From the book Designing Instruction for Technology Enhanced Learning (Patricia L. Rogers) there is a particular chapter by Lorna Uden (p161 onwards) that I've found really useful.
In the chapter (Designing Hypermedia Instruction) Uden considers some of the problems and concerns associated with using hypermedia. For someone that has always been an enthusiast for hypermedia this came as a genuinely new way of framing the problem.
Early in my teaching career I saw systems like Hypercard, !Genesis on the Acorn Archimedes, Gopher and the then very new World Wide Web and to me they seemed to offer a really obvious, exciting alternative to desktop published content. I even followed up a visit to Leicester University Open Day by trying to build my own hypermedia system using what was then the new Microsoft Access database, creating what turned out to be a great proof of concept with little practical use.
Several times I put together mini-stacks of content for topics of work for my students that compiled all the learning materials and tasks together. The exercise usually took 2-3 days of intensive effort, allowed me to really get my head around the work we would be doing, they key concepts and questions and the pace needed. In particular, it made me plan various routes and think about differentiation in ways other than simple extension/ substitution.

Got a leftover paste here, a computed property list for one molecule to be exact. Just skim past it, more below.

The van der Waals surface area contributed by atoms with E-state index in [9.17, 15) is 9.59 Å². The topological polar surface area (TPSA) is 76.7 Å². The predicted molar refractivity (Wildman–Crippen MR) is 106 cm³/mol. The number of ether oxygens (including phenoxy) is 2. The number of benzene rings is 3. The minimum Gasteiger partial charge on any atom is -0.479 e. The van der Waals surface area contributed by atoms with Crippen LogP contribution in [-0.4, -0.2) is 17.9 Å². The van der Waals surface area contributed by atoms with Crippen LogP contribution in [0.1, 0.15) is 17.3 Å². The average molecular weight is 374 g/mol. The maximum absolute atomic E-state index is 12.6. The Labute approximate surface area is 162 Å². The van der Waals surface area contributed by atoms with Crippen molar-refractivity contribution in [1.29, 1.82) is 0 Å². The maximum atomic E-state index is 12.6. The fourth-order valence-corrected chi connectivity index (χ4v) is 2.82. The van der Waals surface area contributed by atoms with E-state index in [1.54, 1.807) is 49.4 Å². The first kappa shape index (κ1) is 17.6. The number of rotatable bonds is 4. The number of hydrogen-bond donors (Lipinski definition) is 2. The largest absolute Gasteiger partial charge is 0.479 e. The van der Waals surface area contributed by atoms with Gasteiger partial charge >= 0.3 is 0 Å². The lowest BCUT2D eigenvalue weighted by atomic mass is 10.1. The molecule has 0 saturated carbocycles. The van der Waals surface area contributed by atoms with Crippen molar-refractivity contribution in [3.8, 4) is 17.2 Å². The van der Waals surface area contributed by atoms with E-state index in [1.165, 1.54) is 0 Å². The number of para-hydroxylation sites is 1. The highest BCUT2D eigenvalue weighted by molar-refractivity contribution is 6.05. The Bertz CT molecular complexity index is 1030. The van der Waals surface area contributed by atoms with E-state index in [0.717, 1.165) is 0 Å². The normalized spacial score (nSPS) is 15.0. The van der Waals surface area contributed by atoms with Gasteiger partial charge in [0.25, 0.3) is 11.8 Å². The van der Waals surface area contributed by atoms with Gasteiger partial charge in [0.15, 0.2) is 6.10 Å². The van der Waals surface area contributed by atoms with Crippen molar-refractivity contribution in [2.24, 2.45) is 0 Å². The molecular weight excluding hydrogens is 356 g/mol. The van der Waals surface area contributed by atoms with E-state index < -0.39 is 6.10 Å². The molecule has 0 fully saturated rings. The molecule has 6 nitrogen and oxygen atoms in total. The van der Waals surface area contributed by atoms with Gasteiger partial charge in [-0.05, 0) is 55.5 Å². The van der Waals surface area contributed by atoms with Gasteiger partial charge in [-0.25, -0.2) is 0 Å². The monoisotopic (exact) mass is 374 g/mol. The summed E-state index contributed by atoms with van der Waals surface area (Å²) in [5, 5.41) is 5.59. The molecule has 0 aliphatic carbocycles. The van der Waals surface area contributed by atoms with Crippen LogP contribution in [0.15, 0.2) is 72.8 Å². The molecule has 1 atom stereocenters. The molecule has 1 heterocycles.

Positive as it was, on none of those occasions did I see what I hoped for - a group of learners seize the opportunity to self-direct... the material became the backdrop for the topic, I as the teacher found myself setting the waypoints in every lesson and pretty much using the stack of hypermedia as a glorified meta-worksheet. On each occasion I moved onto what with hindsight were more efficient (and more constructivist) approaches.
So hypermedia for me (to date) has been much more about my own learning, my own planning, than it has been about that of my students. Far more effective have been efforts to use tools like blogging to have the learner construct the hypermedia.
Uden puts forward some reasons why learners find working from hypermedia a barrier to learning before setting out good design practice. In particular one concern stands out, cognitive overload.
Cognitive overload is caused by the need for the reader to frequently pause, make decisions about whether to follow links or not, track back and generally build their journey through the material, whilst also taking notes. It represents an increased overhead on the learning process, a distraction from the content itself (perhaps, especially important in an objectivist approach). My own experience as a reader is that hypermedia is extremely useful when I already have reference points and a particular line of research in mind, but I have felt, and observed this type of overload response in practice.
My main interest in hypermedia (now) is as a vehicle for constructivist work. Having the learner construct hypermedia as a way to engage with an area of study. The article goes into a ideas around how to break down concepts, relate them and present them that I hadn't considered in such a structured way before and is something I'll return to when I am next seized by the urge to produce a base of learning materials for a block of learning.